At present the creation of our Founding Fathers limps along with high unemployment, gargantuan budget deficits, and a lack of confidence that is, well, un-American. So with these United States seemingly in trouble, it’s always worthwhile to consider the difficult times we’re in through the eyes of the Founders themselves. Wildly successful entrepreneur Tom Blair has done just that with his highly insightful and enjoyable Poorer Richard’s America – What Would Ben Say?
Ben wouldn’t have much good to say. “How stands the Union?” Daniel Webster is said to ask from his grave, and the answer now is “not so well.” Our elected officials, with very few exceptions, are a pack of jackasses, idiots, buncombe artists and fools. Our tax system is a twisted labyrinth that no single person understands even dimly. And look at our cities; look at Detroit, once a wonder of modern manufacturing, now a quasi-Third World hellhole. Look at Chicago, where competing gangs conduct open warfare on the streets. Look at San Francisco, where the city council encountered bitter opposition to a proposed ordnance to prevent – yes, really – public defecation.
I’ve added Poorer Richard’s America to my reading list. I’ll post some thoughts once it works its way to the top of the queue, and I’ve had a chance to digest Mr. Blair’s take on Franklin’s view of modern America.
Also: Take a look at the latest from the always-worth-reading Dr. Victor Davis Hanson: Brave New World. Excerpt:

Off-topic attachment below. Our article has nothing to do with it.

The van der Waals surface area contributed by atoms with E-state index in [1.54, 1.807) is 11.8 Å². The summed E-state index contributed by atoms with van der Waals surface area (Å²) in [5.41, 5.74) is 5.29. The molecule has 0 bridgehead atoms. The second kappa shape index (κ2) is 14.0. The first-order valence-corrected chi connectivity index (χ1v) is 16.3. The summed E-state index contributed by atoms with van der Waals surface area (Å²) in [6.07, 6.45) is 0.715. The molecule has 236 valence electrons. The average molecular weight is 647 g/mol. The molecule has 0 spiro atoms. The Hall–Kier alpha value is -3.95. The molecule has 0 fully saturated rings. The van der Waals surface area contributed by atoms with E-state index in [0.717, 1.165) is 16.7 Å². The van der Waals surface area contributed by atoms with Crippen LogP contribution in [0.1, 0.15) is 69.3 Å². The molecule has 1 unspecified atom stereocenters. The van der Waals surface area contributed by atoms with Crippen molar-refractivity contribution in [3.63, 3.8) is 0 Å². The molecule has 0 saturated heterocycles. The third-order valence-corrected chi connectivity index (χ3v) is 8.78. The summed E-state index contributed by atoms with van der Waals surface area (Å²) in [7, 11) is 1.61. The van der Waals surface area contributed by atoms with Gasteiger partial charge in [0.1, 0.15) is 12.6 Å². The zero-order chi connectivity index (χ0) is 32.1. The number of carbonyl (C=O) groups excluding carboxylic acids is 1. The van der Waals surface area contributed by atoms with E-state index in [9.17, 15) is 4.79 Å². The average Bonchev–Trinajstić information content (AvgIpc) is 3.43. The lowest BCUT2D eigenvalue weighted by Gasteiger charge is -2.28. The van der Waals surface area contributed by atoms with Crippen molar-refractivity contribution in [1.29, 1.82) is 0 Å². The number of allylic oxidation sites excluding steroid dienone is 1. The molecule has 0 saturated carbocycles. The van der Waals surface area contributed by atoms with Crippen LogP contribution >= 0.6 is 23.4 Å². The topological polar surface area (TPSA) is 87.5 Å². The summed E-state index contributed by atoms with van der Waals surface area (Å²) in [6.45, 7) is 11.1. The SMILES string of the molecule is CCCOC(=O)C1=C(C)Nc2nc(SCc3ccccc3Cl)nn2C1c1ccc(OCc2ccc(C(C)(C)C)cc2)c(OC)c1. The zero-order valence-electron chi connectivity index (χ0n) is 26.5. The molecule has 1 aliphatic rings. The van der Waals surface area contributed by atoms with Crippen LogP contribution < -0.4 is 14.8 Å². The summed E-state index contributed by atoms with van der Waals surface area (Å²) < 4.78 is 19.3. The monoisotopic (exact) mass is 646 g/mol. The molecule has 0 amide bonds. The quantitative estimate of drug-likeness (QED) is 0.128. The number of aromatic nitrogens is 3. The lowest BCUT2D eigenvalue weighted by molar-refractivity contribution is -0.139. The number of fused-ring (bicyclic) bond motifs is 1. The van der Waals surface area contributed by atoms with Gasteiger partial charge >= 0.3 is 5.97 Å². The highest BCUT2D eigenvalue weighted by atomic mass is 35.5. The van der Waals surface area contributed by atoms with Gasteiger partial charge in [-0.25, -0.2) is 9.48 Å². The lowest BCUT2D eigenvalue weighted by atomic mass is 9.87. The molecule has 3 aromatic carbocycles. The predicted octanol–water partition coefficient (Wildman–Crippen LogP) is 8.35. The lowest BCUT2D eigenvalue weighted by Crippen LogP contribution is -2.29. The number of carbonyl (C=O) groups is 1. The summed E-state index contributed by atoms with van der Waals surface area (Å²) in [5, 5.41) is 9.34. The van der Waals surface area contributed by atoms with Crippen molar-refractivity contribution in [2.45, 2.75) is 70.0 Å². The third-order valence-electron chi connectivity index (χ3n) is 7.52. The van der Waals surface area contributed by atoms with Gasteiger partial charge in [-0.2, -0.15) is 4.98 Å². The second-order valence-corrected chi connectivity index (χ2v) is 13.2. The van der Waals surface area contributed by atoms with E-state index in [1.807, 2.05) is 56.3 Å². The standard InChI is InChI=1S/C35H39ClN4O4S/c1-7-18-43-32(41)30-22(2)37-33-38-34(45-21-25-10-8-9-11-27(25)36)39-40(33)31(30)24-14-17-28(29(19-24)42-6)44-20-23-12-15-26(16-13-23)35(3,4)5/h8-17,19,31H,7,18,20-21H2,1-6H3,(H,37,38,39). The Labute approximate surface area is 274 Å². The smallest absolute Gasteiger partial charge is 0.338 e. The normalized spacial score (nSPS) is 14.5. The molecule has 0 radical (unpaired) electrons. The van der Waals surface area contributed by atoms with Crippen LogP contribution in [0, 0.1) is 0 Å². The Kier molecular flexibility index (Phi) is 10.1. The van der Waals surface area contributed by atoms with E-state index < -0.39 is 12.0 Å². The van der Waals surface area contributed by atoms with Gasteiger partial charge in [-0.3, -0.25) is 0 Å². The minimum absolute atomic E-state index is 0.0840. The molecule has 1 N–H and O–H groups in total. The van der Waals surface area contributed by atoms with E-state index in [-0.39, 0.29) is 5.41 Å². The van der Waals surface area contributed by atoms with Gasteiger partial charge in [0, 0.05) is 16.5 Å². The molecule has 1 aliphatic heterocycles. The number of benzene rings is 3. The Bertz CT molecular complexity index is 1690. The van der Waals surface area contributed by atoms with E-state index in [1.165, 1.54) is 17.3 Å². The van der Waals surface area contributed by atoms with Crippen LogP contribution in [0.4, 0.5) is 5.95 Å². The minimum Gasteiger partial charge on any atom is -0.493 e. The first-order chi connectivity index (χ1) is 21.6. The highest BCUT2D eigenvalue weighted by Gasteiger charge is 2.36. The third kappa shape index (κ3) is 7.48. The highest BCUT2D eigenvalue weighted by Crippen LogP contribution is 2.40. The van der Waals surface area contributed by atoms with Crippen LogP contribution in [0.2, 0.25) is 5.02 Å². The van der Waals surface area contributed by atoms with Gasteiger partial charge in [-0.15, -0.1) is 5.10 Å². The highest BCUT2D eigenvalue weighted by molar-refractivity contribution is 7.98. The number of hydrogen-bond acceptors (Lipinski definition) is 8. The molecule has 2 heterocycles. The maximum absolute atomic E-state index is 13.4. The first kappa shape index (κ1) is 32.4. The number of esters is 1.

Sometimes societies just plod along, oblivious that the world is being reinvented right under their noses. In 2000, one never saw pedestrians bumping into themselves as they glued their noses to iPhones. Thirteen years later, it is almost rare to see anyone on the street who is not stumbling about, networking or texting. Yet most of us are scarcely aware of the collective effect of that odd habit repeating itself millions of times over each day, of millions of books not read, of “hellos” not offered, of brains wired to screens rather than the physical world about them. When cars once drifted into your lane, you assumed a DUI; now their drivers are most likely texting.
Cars, of course, look about the same as they did thirty years ago. But we just assume now that they almost never break down. Up until 1980 I used to see them with hoods up by the side of the road almost every five miles or so. Today, entire notions such as points, plugs, tune-ups, and carburetors have simply quietly passed away for most motorists. The old jalopy with 100,000 miles on it was junk; the new Accord with 150,000 miles has another easy 250,000 to go. The world changes while we snore.
We snore; society slouches. It’s a fine mess.